|The first waves in four months|
Ice out was declared on April 23rd, though there was no report from Marion Cove which is often the last cove to be free of ice, so it could have actually been a day or so later, but with no report from there, April 23rd is the official date. On the prior day, another observer saw the first loons on the lake. It's not known yet if they are the local residents or just passing through, but loon calls have been frequent since then. And within 24 hours of our return a host of spring activity proved life has returned to the lakes. First was a pair of beavers on their daily reconnaissance of the lake.
|Back on the prowl|
And these busy rodents are already chewing their way through the shoreline forests.
|A fresh beaver cut 40 yards from the lake|
The beaver were soon joined by a pair of buffleheads diving in the cove and the sound of osprey off in the distance. Then this morning the osprey made an appearance, loudly announcing their arrival with their distinctive cheep-cheep calls.
|The osprey have returned from their own trip south to Central or South America|
There was a pair soaring overhead, circling around and occasionally landing in a tree.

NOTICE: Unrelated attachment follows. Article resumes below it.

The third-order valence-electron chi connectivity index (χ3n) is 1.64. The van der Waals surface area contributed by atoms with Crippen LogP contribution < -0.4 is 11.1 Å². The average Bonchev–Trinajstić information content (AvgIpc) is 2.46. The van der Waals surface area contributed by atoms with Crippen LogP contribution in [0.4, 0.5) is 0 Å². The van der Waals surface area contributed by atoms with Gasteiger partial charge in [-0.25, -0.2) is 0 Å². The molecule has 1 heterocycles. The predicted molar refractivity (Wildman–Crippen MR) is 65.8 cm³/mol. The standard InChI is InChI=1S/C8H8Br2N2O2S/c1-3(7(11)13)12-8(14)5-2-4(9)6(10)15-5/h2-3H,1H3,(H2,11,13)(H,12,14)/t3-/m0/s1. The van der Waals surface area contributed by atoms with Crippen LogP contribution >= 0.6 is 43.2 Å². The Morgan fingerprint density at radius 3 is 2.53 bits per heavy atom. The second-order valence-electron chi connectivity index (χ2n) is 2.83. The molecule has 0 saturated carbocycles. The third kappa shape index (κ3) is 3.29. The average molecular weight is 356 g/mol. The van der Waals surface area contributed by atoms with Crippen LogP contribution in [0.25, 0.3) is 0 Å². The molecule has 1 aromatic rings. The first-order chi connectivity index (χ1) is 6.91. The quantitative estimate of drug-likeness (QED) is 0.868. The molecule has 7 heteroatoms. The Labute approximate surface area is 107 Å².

This is not the behavior I typically see for osprey which are usually watching for fish from a branch hanging over the lake, or flying with a mission on a straight line from one point to another. This could be an existing pair getting reacquainted, or possible a new pair checking each other out. According to Stokes [Stokes, Donald and Lillinan, 1989, A Guide to Bird Behavior, Vol III: 164-172] pairs do not winter together, but both return to their prior nesting site with the male usually arriving first. Upon return a mating pair may circle in the area of the nesting site before exhibiting other courtship behavior including the dramatic "Sky-Dance" where a bird flies up several hundred feet, sometimes with food or nest material in its talons, before diving down and swooping up to repeat the exercise. I'm not expecting there is a nest site near by, as I have never seen osprey nesting in the area; maybe this is a pair establishing their relationship.
There are also a few signs of spring appearing in the plant universe. The leaf buds on the black cherry are pushing out tiny leaves, as are red maples in the warmer locations, mostly near water.
|Black cherry showing signs of life|
|Red maple blossoms|
It encourages me mightily that within 24 hours of returning I saw such variety of life simply by observing what's around me. We are so fortunate in New Hampshire to have many people that are committed to keeping a bit of our planet a suitable home for the life that was here long before we arrived.